Quick Fix Diets Often Lead to Long Term Obesity

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credit: Justin Sullivan/Getty Images

credit: Justin Sullivan/Getty Images

Chuck Carroll, All News 99.1 WNEW (Credit: CBSDC.com) Chuck Carroll
Chuck Carroll currently serves as a contributor for CBSDC.com. H...
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Yo-Yo Dieting and Healthy Fats | Kay Loughrey

All News 99.1 WNEW

Quick fix diets are often like putting a band-aid on a cut that requires stitches. It may work for a time, but eventually you’ll be back to square one and with a big mess on your hands.

If you’re battling the bulge, it’s critical to resist the temptation to shed as many pounds as possible in just a matter of days. Often times those who choose that accelerated route find they’ll put all the weight back on and then some over time.

For many, the derailment of their weight loss conquest begins before they even begin the diet.

How many times have you began a diet by thinking about the big steak or ice cream you’ll eat as soon as the diet is over? That’s the first step in yo-yo dieting.

What’s worse? Putting the weight back on is just one more concern in a sea of doubt that makes the whole idea of losing weight so overwhelming that some can’t even stomach the idea of such an ordeal. So, they throw in the towel before the fight has even begun.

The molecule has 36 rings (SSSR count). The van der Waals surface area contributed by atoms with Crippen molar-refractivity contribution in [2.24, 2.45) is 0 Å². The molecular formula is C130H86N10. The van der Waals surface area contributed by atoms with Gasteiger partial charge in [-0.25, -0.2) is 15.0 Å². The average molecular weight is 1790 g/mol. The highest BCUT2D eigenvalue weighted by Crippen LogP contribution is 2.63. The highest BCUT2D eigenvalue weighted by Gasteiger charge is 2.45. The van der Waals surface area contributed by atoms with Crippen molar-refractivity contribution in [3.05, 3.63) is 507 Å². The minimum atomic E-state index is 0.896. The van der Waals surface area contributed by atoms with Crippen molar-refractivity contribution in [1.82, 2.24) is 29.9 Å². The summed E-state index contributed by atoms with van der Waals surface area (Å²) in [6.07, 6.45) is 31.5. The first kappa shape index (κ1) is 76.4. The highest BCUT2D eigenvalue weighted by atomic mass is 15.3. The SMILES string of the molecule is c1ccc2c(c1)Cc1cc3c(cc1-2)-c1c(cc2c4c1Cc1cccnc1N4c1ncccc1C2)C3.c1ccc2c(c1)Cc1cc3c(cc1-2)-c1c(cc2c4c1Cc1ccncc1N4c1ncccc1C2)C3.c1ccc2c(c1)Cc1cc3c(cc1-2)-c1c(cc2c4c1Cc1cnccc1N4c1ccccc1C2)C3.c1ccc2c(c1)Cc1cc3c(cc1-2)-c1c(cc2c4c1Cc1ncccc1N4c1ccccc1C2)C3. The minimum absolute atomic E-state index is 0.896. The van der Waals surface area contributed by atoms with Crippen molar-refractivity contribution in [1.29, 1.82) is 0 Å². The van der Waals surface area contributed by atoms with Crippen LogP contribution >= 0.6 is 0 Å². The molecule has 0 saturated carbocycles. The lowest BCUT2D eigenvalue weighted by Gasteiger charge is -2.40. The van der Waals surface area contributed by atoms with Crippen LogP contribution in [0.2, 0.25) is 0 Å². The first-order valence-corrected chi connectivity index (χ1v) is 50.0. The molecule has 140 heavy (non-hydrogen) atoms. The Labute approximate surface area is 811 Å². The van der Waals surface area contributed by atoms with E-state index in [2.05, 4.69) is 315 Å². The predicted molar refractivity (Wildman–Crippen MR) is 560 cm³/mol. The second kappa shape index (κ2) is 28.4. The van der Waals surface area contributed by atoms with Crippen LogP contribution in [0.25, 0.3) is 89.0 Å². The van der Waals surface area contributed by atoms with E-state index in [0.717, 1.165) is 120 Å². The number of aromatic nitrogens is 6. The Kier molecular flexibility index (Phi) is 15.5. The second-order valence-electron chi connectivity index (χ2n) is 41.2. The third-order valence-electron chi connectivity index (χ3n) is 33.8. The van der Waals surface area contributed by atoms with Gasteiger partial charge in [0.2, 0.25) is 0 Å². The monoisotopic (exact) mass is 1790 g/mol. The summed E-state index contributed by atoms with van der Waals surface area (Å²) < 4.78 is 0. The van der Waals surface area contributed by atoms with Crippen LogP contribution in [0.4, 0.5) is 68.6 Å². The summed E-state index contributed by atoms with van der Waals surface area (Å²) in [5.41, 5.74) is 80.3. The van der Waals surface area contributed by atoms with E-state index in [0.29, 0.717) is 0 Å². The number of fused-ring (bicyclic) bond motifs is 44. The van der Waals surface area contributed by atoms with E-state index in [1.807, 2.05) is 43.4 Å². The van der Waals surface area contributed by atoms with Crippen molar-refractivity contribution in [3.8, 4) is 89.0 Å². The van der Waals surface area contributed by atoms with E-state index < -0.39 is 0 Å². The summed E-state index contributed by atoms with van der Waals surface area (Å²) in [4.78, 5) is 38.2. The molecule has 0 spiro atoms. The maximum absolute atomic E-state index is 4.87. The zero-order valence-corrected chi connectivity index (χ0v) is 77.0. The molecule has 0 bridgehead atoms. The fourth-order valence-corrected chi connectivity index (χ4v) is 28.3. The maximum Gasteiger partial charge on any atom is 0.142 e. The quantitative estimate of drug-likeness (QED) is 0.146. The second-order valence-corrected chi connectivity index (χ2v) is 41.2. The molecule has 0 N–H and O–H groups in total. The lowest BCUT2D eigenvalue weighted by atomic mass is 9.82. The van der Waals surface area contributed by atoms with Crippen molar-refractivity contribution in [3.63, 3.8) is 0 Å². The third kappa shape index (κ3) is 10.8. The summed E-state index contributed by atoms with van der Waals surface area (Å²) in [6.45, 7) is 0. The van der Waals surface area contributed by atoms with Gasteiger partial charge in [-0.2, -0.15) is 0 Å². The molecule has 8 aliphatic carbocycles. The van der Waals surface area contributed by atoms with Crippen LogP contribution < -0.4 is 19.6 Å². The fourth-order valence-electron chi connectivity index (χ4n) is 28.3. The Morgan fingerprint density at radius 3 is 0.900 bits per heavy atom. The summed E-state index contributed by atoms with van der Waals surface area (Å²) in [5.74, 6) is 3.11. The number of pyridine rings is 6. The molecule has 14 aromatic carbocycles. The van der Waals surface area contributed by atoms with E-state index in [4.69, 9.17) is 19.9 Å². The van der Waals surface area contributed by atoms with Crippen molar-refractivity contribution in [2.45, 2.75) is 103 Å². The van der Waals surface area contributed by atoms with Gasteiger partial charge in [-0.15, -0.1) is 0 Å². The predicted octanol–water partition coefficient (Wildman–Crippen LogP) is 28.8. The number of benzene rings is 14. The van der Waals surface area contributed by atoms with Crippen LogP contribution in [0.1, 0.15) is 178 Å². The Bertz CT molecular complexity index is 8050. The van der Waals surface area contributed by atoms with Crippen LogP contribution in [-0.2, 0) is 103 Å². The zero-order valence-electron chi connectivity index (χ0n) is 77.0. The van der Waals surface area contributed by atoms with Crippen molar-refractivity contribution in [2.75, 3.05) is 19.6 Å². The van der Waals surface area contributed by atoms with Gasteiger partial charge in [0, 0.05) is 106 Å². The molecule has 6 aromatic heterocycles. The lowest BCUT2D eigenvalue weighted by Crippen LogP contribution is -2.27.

But there are small changes that a person can make to make the seemingly infinite struggle seem much more manageable.

“If you can just make changes that you can live with over the years, it’s going to be a lot easier and it’s going to last a lot longer,” Sweet Life nutritionist and behavioral coach Kay Loughrey said.

The biggest “small step” a person can make is to take time for themselves to manage stress each day. Even if it’s just 15 minutes, the ‘me time’ can pay huge dividends.

As emotional eaters, stress can be a huge trigger for food. Taking time to cope with the struggles of the day can greatly help squash that crutch.

“That’s the number one thing my clients tell me,” Loughrey said. “They’re just so stressed out they can’t focus on the small changes.”

Contact Kay

@KayLoughrey
Sweet Life Nutritionist and Behavioral Coach
SweetLifeWellness.com

About The Author

Standing just 5 feet 6 inches tall, Chuck Carroll once weighed 420 pounds and amassed a 66-inch waist. He shed 260 pounds to become The Weight Loss Champion and now serves as an advocate for healthy living.

Follow him on Twitter @TheChuckCarroll

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